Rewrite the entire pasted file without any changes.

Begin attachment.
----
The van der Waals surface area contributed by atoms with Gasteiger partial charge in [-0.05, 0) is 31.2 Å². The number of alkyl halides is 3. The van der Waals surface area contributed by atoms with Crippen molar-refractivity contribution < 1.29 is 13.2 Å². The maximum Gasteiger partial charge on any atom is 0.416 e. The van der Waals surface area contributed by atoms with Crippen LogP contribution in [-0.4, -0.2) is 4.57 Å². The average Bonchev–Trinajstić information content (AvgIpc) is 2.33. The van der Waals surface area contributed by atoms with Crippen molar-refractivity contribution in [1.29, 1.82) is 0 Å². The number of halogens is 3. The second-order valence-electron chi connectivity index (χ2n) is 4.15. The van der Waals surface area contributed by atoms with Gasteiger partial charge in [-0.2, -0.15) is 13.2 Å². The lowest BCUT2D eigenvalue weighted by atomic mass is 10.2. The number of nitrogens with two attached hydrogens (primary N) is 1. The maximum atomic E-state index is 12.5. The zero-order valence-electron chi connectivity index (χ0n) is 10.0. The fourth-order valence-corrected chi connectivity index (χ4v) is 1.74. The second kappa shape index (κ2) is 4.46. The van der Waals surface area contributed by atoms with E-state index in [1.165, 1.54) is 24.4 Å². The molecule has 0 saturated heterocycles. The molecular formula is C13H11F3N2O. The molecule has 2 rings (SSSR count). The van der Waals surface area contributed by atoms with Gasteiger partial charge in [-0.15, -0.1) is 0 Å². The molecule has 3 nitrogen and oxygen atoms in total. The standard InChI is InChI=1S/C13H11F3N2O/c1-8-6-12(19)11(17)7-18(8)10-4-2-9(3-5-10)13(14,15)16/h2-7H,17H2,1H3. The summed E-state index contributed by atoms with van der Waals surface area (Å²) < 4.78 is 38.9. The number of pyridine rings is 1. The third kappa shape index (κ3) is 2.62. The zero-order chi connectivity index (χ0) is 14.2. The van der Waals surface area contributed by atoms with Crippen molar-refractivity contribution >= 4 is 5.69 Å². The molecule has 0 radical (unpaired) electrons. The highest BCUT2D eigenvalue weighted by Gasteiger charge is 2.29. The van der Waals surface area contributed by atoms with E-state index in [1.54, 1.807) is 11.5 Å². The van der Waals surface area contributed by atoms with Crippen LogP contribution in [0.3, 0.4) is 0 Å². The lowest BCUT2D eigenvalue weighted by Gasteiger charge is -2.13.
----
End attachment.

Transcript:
The van der Waals surface area contributed by atoms with Gasteiger partial charge in [-0.05, 0) is 31.2 Å². The number of alkyl halides is 3. The van der Waals surface area contributed by atoms with Crippen molar-refractivity contribution < 1.29 is 13.2 Å². The maximum Gasteiger partial charge on any atom is 0.416 e. The van der Waals surface area contributed by atoms with Crippen LogP contribution in [-0.4, -0.2) is 4.57 Å². The average Bonchev–Trinajstić information content (AvgIpc) is 2.33. The van der Waals surface area contributed by atoms with Crippen molar-refractivity contribution in [1.29, 1.82) is 0 Å². The number of halogens is 3. The second-order valence-electron chi connectivity index (χ2n) is 4.15. The van der Waals surface area contributed by atoms with Gasteiger partial charge in [-0.2, -0.15) is 13.2 Å². The lowest BCUT2D eigenvalue weighted by atomic mass is 10.2. The number of nitrogens with two attached hydrogens (primary N) is 1. The maximum atomic E-state index is 12.5. The zero-order valence-electron chi connectivity index (χ0n) is 10.0. The fourth-order valence-corrected chi connectivity index (χ4v) is 1.74. The second kappa shape index (κ2) is 4.46. The van der Waals surface area contributed by atoms with E-state index in [1.165, 1.54) is 24.4 Å². The molecule has 0 saturated heterocycles. The molecular formula is C13H11F3N2O. The molecule has 2 rings (SSSR count). The van der Waals surface area contributed by atoms with Gasteiger partial charge in [-0.15, -0.1) is 0 Å². The molecule has 3 nitrogen and oxygen atoms in total. The standard InChI is InChI=1S/C13H11F3N2O/c1-8-6-12(19)11(17)7-18(8)10-4-2-9(3-5-10)13(14,15)16/h2-7H,17H2,1H3. The summed E-state index contributed by atoms with van der Waals surface area (Å²) < 4.78 is 38.9. The number of pyridine rings is 1. The third kappa shape index (κ3) is 2.62. The zero-order chi connectivity index (χ0) is 14.2. The van der Waals surface area contributed by atoms with Crippen molar-refractivity contribution >= 4 is 5.69 Å². The molecule has 0 radical (unpaired) electrons. The highest BCUT2D eigenvalue weighted by Gasteiger charge is 2.29. The van der Waals surface area contributed by atoms with E-state index in [1.54, 1.807) is 11.5 Å². The van der Waals surface area contributed by atoms with Crippen LogP contribution in [0.3, 0.4) is 0 Å². The lowest BCUT2D eigenvalue weighted by Gasteiger charge is -2.13.